The U.S. Air Force has estimated a development cost of nearly $6.7 billion for the Adaptive Engine Transition Program (AETP) to provide more range and improved thermal management/engine performance and increased weapons load for the Lockheed Martin [LMT] F-35A, but the service has not released a breakout of such estimated costs.
Pratt & Whitney [RTX] builds the F135 engine for the three versions of the F-35.
The House Appropriations Committee, in a report on the committee’s version of the fiscal 2023 defense appropriations bill, said that the committee “is aware the power and cooling demands of continuous upgrades to all variants of the Joint Strike Fighter (JSF) will degrade the performance of the existing F135 propulsion system and ultimately require a modernized solution to meet future capability requirements.”
“The committee also is aware that AETP is one among multiple potential solutions, and that these solutions present divergent implications in terms of benefits, cost, schedule, technical risk, supply chain management, and the value of a joint program that was foundational to the JSF program’s creation,” the report said. “The F–35 Joint Program Office (JPO) currently is conducting a business case analysis (BCA) comparing multiple combinations of engines and power and thermal management systems.”
Since 2016, the Air Force has funded the AETP, but thus far it appears that an AETP engine will fit on the F-35A and possibly the Navy F-35C, not on the Marine Corps’ F-35B short takeoff and vertical landing variant, as the latter requires an engine that drives the lift-fan system, provides bleed air to the roll-posts, and uses a swivel exhaust duct.
General Electric [GE] has said that it began working with the F-35 JPO in the fall of last year on evaluating whether GE could alter its proposed XA100 engine for AETP to fit on the F-35B (Defense Daily, June 23). GE said that it plans to submit an interim report to the F-35 JPO before September’s meeting of the JSF Executive Steering Board (JESB) and that the company is to submit a final report by the end of the year.
Pratt & Whitney has participated in AETP with the company’s XA101 engine. The company said it has also been investing internal funds in an Enhanced Engine Package for the company’s F135 engine for all three F-35 variants–a package that Pratt & Whitney said could save tens of billions of dollars in engine life cycle costs and provide the cooling needed for advanced weapons on the fighter by 2027-28 (Defense Daily, Nov. 8, 2021).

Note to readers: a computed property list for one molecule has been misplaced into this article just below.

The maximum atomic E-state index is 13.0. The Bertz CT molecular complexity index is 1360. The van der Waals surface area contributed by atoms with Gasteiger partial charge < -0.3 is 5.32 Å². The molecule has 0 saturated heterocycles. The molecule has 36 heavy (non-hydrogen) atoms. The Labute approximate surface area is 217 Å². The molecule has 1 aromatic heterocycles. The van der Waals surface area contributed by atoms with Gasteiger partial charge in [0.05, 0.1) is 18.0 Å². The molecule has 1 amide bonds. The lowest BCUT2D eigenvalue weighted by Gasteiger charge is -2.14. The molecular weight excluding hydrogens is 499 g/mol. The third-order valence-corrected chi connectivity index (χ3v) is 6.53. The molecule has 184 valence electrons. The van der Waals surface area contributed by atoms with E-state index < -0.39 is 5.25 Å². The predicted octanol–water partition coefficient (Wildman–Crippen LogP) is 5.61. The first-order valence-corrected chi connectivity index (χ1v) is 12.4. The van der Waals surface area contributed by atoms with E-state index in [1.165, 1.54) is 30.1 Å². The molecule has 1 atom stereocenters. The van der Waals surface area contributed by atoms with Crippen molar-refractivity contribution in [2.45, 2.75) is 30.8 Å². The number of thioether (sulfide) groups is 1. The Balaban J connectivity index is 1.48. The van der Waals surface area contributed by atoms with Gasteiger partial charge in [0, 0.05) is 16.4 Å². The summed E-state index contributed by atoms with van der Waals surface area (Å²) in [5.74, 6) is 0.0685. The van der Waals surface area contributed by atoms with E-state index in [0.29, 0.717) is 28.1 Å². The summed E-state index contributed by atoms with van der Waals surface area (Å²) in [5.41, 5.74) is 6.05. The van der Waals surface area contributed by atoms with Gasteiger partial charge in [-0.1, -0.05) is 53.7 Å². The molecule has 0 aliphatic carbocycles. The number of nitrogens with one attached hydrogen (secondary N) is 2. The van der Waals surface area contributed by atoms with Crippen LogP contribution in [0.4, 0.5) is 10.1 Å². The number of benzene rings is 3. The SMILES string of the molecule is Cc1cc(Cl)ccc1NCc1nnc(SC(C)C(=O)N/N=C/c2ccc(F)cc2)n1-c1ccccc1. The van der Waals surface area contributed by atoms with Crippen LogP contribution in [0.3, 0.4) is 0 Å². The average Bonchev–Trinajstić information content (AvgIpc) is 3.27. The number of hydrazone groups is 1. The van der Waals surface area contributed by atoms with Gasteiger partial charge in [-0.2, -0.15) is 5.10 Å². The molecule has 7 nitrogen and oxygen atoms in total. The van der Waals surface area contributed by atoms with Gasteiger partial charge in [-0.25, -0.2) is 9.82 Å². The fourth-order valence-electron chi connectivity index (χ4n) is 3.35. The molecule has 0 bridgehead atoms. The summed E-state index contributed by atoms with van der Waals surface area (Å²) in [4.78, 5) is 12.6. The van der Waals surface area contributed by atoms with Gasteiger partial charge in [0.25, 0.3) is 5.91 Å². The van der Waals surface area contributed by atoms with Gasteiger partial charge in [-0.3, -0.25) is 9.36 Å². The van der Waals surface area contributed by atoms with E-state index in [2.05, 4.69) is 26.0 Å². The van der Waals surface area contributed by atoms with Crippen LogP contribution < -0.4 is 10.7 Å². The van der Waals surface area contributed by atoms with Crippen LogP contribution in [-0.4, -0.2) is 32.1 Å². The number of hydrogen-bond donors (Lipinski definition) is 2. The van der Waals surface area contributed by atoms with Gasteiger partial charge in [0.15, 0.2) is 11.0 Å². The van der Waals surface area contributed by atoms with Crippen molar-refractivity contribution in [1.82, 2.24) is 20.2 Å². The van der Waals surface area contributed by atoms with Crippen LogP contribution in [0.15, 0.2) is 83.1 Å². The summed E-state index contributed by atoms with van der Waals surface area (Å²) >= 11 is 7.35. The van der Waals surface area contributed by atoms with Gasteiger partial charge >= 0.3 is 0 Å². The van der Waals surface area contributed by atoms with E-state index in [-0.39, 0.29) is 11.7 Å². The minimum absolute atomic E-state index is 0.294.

In June 2016, Pratt & Whitney and GE each received contracts worth more than $1 billion each for AETP.
It appears that Pratt & Whitney is looking at how it could adapt the XA101 for the F-35B, but the company referred questions on the matter to the F-35 JPO, which has not responded.
The House appropriators’ report said that the F-35 JPO plans to meet with the JESB to brief the office’s BCA on F-35A engine options “not later than the first quarter of fiscal year 2023.”
The committee wants the Pentagon Director of Cost Assessment and Program Evaluation “to conduct an independent cost estimate and comparative assessment of all propulsion solutions that are the subject of the JPO’s BCA and brief its findings to the congressional defense committees by the earlier of not later than 60 days following the submission of the president’s fiscal year 2024 budget request, or April 30, 2023.”
The Air Force has told lawmakers that the service plans to award a contract for AETP engineering and manufacturing development by the end of fiscal 2024, if DoD decides to pursue AETP. The Air Force may begin retrofitting F-35As with AETP in fiscal 2027 or earlier.
The F-35 program has said that the plane will need improved engine capabilities after DoD fields the third increment of Block 4, which is to include dozens of new features, including the ability to carry 16 new weapons.
In May, Air Force Secretary Frank Kendall told the Senate Armed Services Committee (SASC) that “there are a number of options to improve the performance of the F-35 engine” and that AETP thus far appears to feature “the most impressive technology” in terms of fuel efficiency, range extension and other factors (Defense Daily, May 17). Kendall said that DoD will have to make a decision on the future of F-35 engine modernization–a decision that is likely in the coming months before the Biden administration releases its fiscal 2024 budget request.
“We will have the largest [F-35] fleet in the Air Force so we have the greatest interest in this [AETP], I think, but there’s a significant cost associated with the development of a brand new engine,” Kendall told SASC. “It’s less expensive to do an upgrade, perhaps, and get increased performance, and there are other options in between.”
F135 sustainment has been a significant problem and has decreased F-35 mission capable rates.